No wonder this relentless barrage takes its toll on women's confidence and choices.
The other really interesting thing to emerge from the interviews was that there might be a problem (for some women) with the way that computer science is taught in universities. People, in general, are split into those who are motivated by agency (which means they like to learn independently aiming to master a topic on their own, and are stimulated by competition), or commune (which means they prefer to work collaboratively, learning through being taught and supported by a tutor). In general, men are more likely to be motivated by agency and women by commune. But the computer science classroom is highly agentic. Students are expected to learn things on their own, and are not encouraged to team up, to help each other understand the more complicated ideas, or ask for help from their tutors. Departments too encourage students by setting up competitions. This approach just doesn't suit communal learners (mostly although not exclusively women) who enjoy and gain confidence from working collaboratively, and who need more input from their tutors to feel sure that they are doing the right thing. And the agentic teaching style adopted in computer science classrooms seems to make women feel less enthusiastic about their subject and less confident about their ability to succeed.
But where should this lead us? You might argue that we simply need to make the classrooms more communal, offering more support, and more opportunities for genuine collaboration. But it's not quite as simple as that. Technology evolves at such a pace that the industry needs its workers to be self-directed learners. Making the classrooms less agentic could actually end up doing the students and the industry a disservice.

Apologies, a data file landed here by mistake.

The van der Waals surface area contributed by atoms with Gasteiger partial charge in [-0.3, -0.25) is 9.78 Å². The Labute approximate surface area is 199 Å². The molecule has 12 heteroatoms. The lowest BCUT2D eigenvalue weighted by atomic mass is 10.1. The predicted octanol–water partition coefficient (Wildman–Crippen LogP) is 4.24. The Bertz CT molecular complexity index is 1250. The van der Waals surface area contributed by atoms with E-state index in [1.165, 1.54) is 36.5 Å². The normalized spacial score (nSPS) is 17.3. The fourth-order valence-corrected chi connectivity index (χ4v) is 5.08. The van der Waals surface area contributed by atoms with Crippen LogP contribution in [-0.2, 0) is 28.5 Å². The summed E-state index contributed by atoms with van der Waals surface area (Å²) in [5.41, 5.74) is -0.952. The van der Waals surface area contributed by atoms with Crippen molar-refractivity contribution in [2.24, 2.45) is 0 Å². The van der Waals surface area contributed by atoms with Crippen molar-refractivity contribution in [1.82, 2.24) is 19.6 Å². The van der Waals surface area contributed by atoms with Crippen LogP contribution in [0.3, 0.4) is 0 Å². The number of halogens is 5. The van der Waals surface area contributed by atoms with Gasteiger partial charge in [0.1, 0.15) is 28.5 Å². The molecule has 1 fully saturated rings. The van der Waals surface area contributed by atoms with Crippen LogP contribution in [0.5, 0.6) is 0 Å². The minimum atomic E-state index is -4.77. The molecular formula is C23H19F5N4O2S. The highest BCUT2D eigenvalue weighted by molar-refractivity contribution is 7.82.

But I wonder if it might be possible to find some kind of compromise? One in which students are taught to be self-directive, rather than tutors assuming from the star that they are comfortable with this approach to learning. Students could be given more support at the start, but encouraged to own their own learning, and taught strategies for working things out by themselves. And surely developing skills in collaborative working would be valuable for the industry? So perhaps close collaborations (not just group projects where everyone takes on their own tasks) could be encouraged alongside some of the existing focus on individual competition.
This suggestion that the pedagogical culture might not suit women as well as men is, I think, a new one and I think is definitely worth pursuing. It would be interesting to see if we could measure the degree of agency within a computer science classroom, and to find out whether we can generalise these findings - is it generally true that computer science classes in fact serving the agentic learners better? And how easy would it be to teach people who are naturally communal learners to be more confident about learning independently?